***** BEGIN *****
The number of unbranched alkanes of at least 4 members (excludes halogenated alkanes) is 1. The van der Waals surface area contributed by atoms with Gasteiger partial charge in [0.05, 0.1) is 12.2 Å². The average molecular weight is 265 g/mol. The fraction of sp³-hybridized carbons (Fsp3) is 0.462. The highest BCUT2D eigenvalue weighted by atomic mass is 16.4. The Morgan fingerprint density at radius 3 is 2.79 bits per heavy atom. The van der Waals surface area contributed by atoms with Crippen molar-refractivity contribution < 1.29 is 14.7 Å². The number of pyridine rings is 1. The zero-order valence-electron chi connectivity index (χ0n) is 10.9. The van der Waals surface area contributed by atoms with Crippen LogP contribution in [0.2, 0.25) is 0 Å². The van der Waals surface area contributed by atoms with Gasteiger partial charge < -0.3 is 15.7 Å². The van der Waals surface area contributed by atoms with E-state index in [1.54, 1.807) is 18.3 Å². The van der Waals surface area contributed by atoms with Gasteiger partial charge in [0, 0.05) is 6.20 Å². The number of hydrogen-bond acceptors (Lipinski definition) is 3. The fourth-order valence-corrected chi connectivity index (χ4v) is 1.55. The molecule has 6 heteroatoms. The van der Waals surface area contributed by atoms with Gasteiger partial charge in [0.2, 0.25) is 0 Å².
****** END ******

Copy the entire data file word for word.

The number of unbranched alkanes of at least 4 members (excludes halogenated alkanes) is 1. The van der Waals surface area contributed by atoms with Gasteiger partial charge in [0.05, 0.1) is 12.2 Å². The average molecular weight is 265 g/mol. The fraction of sp³-hybridized carbons (Fsp3) is 0.462. The highest BCUT2D eigenvalue weighted by atomic mass is 16.4. The Morgan fingerprint density at radius 3 is 2.79 bits per heavy atom. The van der Waals surface area contributed by atoms with Crippen molar-refractivity contribution < 1.29 is 14.7 Å². The number of pyridine rings is 1. The zero-order valence-electron chi connectivity index (χ0n) is 10.9. The van der Waals surface area contributed by atoms with Crippen LogP contribution in [0.2, 0.25) is 0 Å². The van der Waals surface area contributed by atoms with Gasteiger partial charge < -0.3 is 15.7 Å². The van der Waals surface area contributed by atoms with E-state index in [1.54, 1.807) is 18.3 Å². The van der Waals surface area contributed by atoms with Gasteiger partial charge in [0, 0.05) is 6.20 Å². The number of hydrogen-bond acceptors (Lipinski definition) is 3. The fourth-order valence-corrected chi connectivity index (χ4v) is 1.55. The molecule has 6 heteroatoms. The van der Waals surface area contributed by atoms with Gasteiger partial charge in [0.2, 0.25) is 0 Å².